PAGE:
How To Stop Multi-Tasking

Thursday, January 29, 2015

Multi-tasking is a way of life today. We all have so much information to process and have it coming to us in all forms 24 hours a day; however, our brains cannot do more than one thing at one time so trying to multi-task and thinking you are getting a lot done is a myth. I’ve written about this before.

Yes, we can talk on the phone and fold laundry at the same time but trying to do two tasks that require cognitive processing is much more difficult for our brains than we realize. As complex as they are, our brains were not designed to do more than one cognitive task at a time. I’ll spare you the dreaded stories about why you can’t text and drive or even successfully talk on the phone and drive at the same time, without your attention being diverted away (repeatedly) from the task of driving.

Suffice it to say that it simply takes more time to refocus on a task as you move back and forth between multiple tasks than if you were to just remain focused on one thing at a time. Spending a dedicated amount of time on one task (say, 30-60 minutes) and then moving onto something new is a lot more productive than, for example, trying to create a PowerPoint presentation and listen to a teleconference call at the same time, or, trying to have a conversation with your daughter and answer an email at the same time. The distraction makes completing whatever ‘tasks’ your working on take much longer. Plus, the distraction takes you away from being present and fully focused on what’s going on right in front of you.

For those of us who lead very busy lives, the idea of not multi-tasking is a hard one to grasp but it is one I work on with my clients and myself. How do you do this? Practice. If your daughter walks in the room to talk to you and you’re working on your computer, make a choice to do only one thing as opposed to trying to do both at the same time. Either ask her to wait a minute so you can finish what you’re doing, or, stop typing on your computer, look away from it and directly at her and, focus on what she needs before returning to your computer. It’s quite simple; not necessarily easy but the concept is simple. It takes practice. We’ve developed habits of doing two and three things at one time. This not only scatters our attention but also keeps us from being fully present in each moment. It’s time to shift those habits back to being present and doing only one thing at a time. Not only will this allow you to be more present in each moment but you’ll also start being more productive. More focused attention equals greater productivity. This is why I included doing one thing, and only one thing, at a time on my list of what’s in for 2015 and multi-tasking on my what’s out list. Giving my full attention to the person or task (and only that person or task) at hand allows me to fully experience and enjoy what I’m doing in that moment. I’ll be honest; I had to turn off the TV while typing this blog post.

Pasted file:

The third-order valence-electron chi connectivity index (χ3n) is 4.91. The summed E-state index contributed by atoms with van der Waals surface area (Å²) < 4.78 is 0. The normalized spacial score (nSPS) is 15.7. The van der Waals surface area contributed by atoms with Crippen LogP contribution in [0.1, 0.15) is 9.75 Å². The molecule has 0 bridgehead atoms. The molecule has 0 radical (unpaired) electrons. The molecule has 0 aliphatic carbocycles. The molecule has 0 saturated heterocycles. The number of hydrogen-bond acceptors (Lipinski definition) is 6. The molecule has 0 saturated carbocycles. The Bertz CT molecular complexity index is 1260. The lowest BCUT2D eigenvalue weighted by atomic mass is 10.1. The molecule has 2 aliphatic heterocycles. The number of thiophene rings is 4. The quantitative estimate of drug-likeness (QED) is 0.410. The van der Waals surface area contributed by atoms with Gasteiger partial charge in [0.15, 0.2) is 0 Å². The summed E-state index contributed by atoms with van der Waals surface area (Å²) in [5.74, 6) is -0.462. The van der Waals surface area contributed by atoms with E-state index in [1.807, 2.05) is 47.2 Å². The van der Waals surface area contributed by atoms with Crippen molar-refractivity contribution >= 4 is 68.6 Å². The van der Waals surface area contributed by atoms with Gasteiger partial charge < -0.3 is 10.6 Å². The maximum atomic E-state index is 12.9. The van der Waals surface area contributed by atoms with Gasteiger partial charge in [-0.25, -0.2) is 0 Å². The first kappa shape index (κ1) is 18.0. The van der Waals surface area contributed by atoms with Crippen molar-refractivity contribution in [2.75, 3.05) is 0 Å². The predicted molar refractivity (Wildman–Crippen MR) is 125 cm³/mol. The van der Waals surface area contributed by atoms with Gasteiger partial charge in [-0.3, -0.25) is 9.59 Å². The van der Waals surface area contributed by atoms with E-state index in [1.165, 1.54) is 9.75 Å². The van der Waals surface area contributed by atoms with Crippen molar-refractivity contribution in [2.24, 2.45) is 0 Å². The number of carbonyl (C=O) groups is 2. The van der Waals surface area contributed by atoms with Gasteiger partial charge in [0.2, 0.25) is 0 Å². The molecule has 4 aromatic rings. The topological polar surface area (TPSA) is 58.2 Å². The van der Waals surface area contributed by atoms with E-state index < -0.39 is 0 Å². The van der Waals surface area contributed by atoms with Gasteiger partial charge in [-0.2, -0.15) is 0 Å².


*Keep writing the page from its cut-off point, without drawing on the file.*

Tell me…how many other things are you trying to do as you read this blog post right now…?

This entry was posted in Blog and tagged , , , , , , , , , , . Bookmark the permalink.

Leave a Reply

Your email address will not be published.

This site uses Akismet to reduce spam. Learn how your comment data is processed.